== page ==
Matthew Steeples compares two comparable examples of motoring excess: the “Golden Zebra” and the Fulda Maybach Exelero
In recent weeks I’ve received a number of messages about an $8,000,000 car named a Fulda Maybach Exelero. One of them referred to it as “one of the most over the top cars on the planet” and so it piqued my interest.
In these straightened times, such a figure seems quite a lot for a car but what, you may ask, makes it so special? Well, for a start it was a one off and commissioned in 2005 by the tyre company Fulda to showcase their Carat Exelero range. Designed for them by a 24-year old student named Fredrik Burchhardt of the Pforzheim Polytechnic Department of Transport Design and built on the chassis of a Maybach 57 limousine, this 2-seater coupé is 5890mm long and 2140mm wide. The vehicle, which weighs a not so insubstantial 2.6 tonnes, has a 5.9 litre V12 twin turbo engine and in testing achieved a top speed of 218mph at southern Italy’s Motodrom Nardo.
In due course the Exelero was sold to André Action Diakité Jackson, a diamond industrialist, for €5,000,000. Jackson allowed Jay-Z to use the car in his Lost One music video before selling it to a “European entrepreneur” named Arnaud Massartic. Subsequently, various reports state that Massartic sold the vehicle on to the rapper Bryan “Birdman” Williams for $8,000,000 in April 2011 but other articles suggest that he failed to pay for the vehicle. Who knows where it is now.
Whether or not this piece of “automotive art” is indeed in the ownership of a “bling-king,” there are countless other examples of individually designed vehicular excess but amongst the most extravagant has to be an example commissioned by Lady Docker in 1955.
Norah Docker (1905 – 1983), whose third husband was Sir Bernard Docker, chairman of Birmingham Small Arms and its subsidiary the Daimler Motor Company, spent £12,000 in 1955 creating the “Golden Zebra” coupé on the chassis of a DK400 limousine. She replaced anything on the car that would have normally been made in chrome with gold and upholstered it in real zebra hide. Black, white and gold-trimmed accessories completed the look and amongst them were picnic stools, folding rear seats complete with a cocktail bar and an elephant ivory dashboard makeup table with a mirror, compact, comb, brush, cigarette case and cream jars.
Commenting as to why she chose to use zebra for the car’s upholstery, Lady Docker’s justification, in a quote that Barbara Amiel could only dream of having come up with, was simple:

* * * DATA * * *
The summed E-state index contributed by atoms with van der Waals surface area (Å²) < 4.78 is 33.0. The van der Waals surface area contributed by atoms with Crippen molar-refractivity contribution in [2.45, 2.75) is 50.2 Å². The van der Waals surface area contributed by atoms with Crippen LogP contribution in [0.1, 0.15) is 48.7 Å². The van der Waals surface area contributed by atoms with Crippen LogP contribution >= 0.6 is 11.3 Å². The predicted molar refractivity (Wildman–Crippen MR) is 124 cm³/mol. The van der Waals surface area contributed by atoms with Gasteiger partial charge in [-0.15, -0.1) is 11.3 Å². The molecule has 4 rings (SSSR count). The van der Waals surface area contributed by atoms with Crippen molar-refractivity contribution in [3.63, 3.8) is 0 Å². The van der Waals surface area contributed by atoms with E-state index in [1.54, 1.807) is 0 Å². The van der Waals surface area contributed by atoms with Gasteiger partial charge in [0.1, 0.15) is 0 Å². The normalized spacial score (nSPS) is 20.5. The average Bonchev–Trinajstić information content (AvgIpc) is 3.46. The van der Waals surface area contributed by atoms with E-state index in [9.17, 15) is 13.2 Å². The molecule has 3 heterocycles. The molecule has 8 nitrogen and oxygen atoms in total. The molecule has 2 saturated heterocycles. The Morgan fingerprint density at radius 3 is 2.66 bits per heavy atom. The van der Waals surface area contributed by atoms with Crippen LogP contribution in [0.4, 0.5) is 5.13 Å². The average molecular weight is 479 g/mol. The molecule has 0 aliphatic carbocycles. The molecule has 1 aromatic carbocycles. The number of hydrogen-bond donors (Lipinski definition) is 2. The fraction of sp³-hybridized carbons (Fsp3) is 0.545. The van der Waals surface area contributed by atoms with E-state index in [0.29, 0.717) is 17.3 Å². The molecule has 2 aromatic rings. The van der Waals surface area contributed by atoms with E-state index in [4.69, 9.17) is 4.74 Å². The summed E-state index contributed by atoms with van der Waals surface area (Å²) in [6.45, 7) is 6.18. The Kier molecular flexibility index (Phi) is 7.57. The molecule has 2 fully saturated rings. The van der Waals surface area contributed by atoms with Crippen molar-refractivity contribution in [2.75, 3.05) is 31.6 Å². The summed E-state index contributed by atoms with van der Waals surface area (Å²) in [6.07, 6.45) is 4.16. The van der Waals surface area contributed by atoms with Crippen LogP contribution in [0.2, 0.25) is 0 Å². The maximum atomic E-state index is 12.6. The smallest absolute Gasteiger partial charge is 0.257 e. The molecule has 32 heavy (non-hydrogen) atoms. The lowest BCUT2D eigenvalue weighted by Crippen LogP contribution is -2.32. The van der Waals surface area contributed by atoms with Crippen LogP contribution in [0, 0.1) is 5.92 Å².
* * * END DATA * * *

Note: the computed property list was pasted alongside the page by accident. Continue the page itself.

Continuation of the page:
“Because mink is too hot to sit on.”
The 4.6 litre “Golden Zebra” was to be last of the cars created to Lady Docker’s designs as shortly afterwards, in May 1956, Sir Bernard Docker was sacked from BSA’s board for squandering the company’s cash. In addition to the extravagance of the “Docker Daimlers,” he’d used shareholder money, in a manner that could indeed be compared to Lord and Lady Black’s days at Hollinger, to buy his wife a castle in Wales and maintain a 212ft motor yacht named Shemara.
Daimler forced the Dockers to return the Daimler vehicles Lady Docker had so diligently designed and in revenge she bought a Bentley Continental from the firm’s rival, Rolls-Royce. The “Golden Zebra” and the other “Docker Daimlers” were stripped of their expensive trimmings and sold. In 1966, the car was offered for sale by Daimler distributors Henlys of Chester for just £1,400 and after passing through the hands of several other owners ended up in California.
In 1988, the “Golden Zebra” was purchased by a Daimler collector named John Wentworth. He restored the vehicle to its original glory with the help of experienced craftsmen and even managed to locate Kenyan zebra hides at a tannery in South Africa. Wentworth died prior to the completion of the car’s restoration and in 2006, it achieved £177,500 at Bonhams. The “Golden Zebra” came up for sale again in 2011 for £175,000 in Florida. It is now on display in the Louwman Museum in The Hague, Netherlands.
“The Golden Zebra” was certainly a car that reflected the excesses of the 1950s and the Exelero was without doubt the equivalent for the 2000s. What on earth could usurp these two moving monuments of extravagence next? We are on the lookout.
Watch a video of Sir Bernard and Lady Docker at: http://www.britishpathe.com/video/sir-bernard-counted-out-1
View the Louwman Museum entry for the 1955 “Golden Zebra” Daimler at: http://www.louwmanmuseum.nl/asp/appmain.asp?appactie=collectiedetail&taalcd=en&collsq=5486
View Fulda’s website dedicated to the Fulda Maybach Exelero at: http://www.das-projekt.com/EN/maybach_homepage_en.html